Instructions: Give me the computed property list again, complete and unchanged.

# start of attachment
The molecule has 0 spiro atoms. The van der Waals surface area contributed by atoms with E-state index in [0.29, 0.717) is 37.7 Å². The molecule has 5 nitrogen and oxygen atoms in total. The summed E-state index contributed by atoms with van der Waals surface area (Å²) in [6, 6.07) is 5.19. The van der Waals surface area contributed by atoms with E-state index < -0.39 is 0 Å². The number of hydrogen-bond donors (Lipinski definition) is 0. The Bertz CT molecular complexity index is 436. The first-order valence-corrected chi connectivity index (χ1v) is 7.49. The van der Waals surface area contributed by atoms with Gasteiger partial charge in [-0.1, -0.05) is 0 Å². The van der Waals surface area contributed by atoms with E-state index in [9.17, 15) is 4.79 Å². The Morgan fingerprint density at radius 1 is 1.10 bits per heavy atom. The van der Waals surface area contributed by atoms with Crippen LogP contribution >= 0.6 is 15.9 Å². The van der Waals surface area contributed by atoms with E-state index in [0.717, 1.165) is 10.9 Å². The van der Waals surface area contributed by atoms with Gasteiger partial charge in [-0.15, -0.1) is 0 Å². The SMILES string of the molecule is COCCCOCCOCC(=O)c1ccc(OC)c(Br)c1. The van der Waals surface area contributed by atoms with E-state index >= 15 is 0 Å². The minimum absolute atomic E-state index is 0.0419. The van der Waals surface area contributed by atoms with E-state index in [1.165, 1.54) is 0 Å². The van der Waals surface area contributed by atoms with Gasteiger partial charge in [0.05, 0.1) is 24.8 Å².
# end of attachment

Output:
The molecule has 0 spiro atoms. The van der Waals surface area contributed by atoms with E-state index in [0.29, 0.717) is 37.7 Å². The molecule has 5 nitrogen and oxygen atoms in total. The summed E-state index contributed by atoms with van der Waals surface area (Å²) in [6, 6.07) is 5.19. The van der Waals surface area contributed by atoms with E-state index < -0.39 is 0 Å². The number of hydrogen-bond donors (Lipinski definition) is 0. The Bertz CT molecular complexity index is 436. The first-order valence-corrected chi connectivity index (χ1v) is 7.49. The van der Waals surface area contributed by atoms with Gasteiger partial charge in [-0.1, -0.05) is 0 Å². The van der Waals surface area contributed by atoms with E-state index in [9.17, 15) is 4.79 Å². The Morgan fingerprint density at radius 1 is 1.10 bits per heavy atom. The van der Waals surface area contributed by atoms with Crippen LogP contribution >= 0.6 is 15.9 Å². The van der Waals surface area contributed by atoms with E-state index in [0.717, 1.165) is 10.9 Å². The van der Waals surface area contributed by atoms with Gasteiger partial charge in [-0.15, -0.1) is 0 Å². The SMILES string of the molecule is COCCCOCCOCC(=O)c1ccc(OC)c(Br)c1. The van der Waals surface area contributed by atoms with E-state index >= 15 is 0 Å². The minimum absolute atomic E-state index is 0.0419. The van der Waals surface area contributed by atoms with E-state index in [1.165, 1.54) is 0 Å². The van der Waals surface area contributed by atoms with Gasteiger partial charge in [0.05, 0.1) is 24.8 Å².